Residents’ Perceptions of Their Own Professionalism and the Professionalism of Their Learning Environment

Colleen Gillespie, Steve Paik, Tavinder Ark, Sondra Zabar, Adina Kalet
Submitted: December, 2009

Residency programs are struggling to integrate and effectively assess professionalism. We report results from a survey assessing residents’ perceptions of their professional competence and the professionalism of their learning environment. Residents rated their ability to perform the behaviors and reported the frequency with which they observed their fellow residents failing to perform the behaviors. Eighty-five senior residents in emergency medicine, internal medicine, pediatrics, psychiatry, and surgery specialties completed the survey (response rate = 77%). Residents reported feeling most competent in being accountable (mean score = 51.4%; F = 10.3, p<.001) and in demonstrating respect. Some residents reported having trouble being sensitive to patients (n = 5 to 23). Disrespectful behaviors were the most frequently witnessed professionalism lapse in the learning environment (mean = 41.1%; F = 8.1, p<.001). While serious lapses in professionalism were not witnessed with great frequency in the learning environment, instances of over-representing qualifications were reported.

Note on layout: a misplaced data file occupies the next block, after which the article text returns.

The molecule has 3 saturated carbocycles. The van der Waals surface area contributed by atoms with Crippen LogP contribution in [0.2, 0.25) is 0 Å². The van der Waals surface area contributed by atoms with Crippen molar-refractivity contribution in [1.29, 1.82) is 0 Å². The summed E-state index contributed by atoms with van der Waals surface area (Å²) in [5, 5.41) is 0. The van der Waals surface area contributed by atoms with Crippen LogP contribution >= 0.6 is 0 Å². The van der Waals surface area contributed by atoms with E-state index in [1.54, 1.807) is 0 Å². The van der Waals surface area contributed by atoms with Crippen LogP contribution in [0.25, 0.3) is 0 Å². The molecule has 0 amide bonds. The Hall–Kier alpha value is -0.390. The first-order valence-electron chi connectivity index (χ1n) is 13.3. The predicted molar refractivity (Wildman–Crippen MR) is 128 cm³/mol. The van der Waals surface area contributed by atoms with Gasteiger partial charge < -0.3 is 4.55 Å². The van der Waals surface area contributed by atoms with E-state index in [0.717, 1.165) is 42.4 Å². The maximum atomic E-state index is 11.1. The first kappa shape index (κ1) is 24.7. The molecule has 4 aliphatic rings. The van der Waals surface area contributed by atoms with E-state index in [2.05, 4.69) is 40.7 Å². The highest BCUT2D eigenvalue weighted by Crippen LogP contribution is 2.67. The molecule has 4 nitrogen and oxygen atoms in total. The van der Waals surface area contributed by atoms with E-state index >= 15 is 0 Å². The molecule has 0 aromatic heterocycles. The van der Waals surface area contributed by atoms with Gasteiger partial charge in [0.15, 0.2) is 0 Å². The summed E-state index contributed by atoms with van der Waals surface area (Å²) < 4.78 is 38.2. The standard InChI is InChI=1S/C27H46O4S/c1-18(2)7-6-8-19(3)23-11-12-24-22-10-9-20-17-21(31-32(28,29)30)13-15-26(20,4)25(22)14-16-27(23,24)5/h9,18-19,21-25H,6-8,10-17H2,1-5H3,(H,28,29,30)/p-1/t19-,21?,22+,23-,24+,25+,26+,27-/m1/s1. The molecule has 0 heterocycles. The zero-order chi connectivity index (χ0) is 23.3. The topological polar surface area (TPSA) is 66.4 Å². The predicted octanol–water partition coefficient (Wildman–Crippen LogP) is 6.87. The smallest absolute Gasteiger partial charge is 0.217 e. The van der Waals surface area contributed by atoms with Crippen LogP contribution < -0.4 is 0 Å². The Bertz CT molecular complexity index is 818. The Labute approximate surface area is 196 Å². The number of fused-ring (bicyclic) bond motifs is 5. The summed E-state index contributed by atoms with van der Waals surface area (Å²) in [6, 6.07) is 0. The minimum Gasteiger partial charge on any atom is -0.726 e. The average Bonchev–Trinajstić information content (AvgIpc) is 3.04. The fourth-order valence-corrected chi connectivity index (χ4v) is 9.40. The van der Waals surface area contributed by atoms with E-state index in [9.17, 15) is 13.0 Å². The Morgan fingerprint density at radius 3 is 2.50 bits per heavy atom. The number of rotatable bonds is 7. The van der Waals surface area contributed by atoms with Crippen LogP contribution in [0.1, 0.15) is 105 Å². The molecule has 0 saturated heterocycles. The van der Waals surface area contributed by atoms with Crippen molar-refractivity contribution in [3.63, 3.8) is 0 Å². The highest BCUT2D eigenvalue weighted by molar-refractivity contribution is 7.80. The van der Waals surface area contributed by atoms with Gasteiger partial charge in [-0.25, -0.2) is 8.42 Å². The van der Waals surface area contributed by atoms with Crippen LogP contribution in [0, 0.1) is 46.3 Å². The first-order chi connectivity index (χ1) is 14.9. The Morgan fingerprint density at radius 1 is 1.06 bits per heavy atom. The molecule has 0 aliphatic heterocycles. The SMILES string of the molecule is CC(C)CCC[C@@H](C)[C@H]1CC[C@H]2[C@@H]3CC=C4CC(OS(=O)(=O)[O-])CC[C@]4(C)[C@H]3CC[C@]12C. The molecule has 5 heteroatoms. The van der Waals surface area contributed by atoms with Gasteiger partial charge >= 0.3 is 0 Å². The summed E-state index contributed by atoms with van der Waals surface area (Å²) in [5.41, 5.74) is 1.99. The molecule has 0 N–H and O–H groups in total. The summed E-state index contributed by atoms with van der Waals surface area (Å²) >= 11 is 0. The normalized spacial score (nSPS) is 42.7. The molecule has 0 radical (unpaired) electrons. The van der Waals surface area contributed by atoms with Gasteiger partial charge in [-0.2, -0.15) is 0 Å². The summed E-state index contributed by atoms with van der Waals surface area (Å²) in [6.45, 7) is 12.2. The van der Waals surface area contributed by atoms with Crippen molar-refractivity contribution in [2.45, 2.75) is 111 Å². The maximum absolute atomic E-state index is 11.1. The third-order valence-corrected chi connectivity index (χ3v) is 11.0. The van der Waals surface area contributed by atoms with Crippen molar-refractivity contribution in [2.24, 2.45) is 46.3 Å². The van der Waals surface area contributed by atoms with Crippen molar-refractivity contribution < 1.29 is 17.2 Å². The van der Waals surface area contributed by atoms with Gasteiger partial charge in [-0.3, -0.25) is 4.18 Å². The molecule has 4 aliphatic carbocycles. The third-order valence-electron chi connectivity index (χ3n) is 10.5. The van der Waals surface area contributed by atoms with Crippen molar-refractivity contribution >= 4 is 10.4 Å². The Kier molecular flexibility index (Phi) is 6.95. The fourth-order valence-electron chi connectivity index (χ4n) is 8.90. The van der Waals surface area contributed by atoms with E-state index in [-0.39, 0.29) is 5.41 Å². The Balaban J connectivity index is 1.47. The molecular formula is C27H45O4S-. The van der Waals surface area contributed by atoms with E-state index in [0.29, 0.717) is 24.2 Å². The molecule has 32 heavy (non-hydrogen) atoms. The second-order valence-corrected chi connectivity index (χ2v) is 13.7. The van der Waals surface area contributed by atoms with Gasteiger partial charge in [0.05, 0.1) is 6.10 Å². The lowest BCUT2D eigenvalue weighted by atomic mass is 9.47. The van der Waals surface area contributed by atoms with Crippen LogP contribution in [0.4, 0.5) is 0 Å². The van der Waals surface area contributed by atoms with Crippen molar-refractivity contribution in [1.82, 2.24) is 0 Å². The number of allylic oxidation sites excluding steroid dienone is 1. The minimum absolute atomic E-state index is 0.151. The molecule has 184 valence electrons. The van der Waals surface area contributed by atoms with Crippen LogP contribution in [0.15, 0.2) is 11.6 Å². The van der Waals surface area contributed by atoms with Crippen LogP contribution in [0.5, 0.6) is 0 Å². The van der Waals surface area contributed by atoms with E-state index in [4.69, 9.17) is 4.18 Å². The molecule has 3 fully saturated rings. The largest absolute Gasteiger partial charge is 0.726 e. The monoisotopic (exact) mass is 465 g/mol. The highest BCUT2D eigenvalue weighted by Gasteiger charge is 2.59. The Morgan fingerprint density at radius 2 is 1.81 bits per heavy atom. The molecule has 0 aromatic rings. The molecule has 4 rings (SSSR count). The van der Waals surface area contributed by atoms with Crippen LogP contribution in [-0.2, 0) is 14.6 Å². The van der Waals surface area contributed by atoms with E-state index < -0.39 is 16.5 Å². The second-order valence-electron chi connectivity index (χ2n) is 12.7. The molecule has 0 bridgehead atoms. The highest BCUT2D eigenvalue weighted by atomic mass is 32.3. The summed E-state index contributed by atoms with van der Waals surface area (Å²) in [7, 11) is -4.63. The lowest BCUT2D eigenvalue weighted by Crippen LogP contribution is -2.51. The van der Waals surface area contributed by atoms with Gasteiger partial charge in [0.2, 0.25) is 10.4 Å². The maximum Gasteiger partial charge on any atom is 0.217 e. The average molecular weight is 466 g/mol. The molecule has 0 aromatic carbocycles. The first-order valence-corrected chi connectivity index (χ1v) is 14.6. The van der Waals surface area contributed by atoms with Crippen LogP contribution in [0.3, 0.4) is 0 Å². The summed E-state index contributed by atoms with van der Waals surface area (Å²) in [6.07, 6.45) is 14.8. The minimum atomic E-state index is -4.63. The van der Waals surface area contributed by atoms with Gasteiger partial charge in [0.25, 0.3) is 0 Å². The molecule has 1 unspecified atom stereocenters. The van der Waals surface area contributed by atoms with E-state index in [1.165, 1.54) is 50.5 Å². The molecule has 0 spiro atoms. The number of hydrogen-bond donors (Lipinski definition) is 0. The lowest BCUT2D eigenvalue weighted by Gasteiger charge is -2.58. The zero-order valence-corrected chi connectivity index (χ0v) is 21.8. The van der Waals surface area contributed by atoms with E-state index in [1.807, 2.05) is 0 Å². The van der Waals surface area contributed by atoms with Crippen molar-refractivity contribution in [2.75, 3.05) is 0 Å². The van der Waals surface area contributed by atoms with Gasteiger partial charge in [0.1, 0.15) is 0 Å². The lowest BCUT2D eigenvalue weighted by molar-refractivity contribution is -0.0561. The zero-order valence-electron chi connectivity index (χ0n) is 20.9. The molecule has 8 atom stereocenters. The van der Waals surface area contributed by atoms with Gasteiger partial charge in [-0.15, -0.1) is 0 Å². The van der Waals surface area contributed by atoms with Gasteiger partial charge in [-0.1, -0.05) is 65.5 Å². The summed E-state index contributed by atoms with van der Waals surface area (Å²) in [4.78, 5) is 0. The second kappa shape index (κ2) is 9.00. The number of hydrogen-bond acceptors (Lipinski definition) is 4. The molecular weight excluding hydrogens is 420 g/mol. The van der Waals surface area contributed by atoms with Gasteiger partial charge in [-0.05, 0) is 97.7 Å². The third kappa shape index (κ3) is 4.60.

• Medical Teaching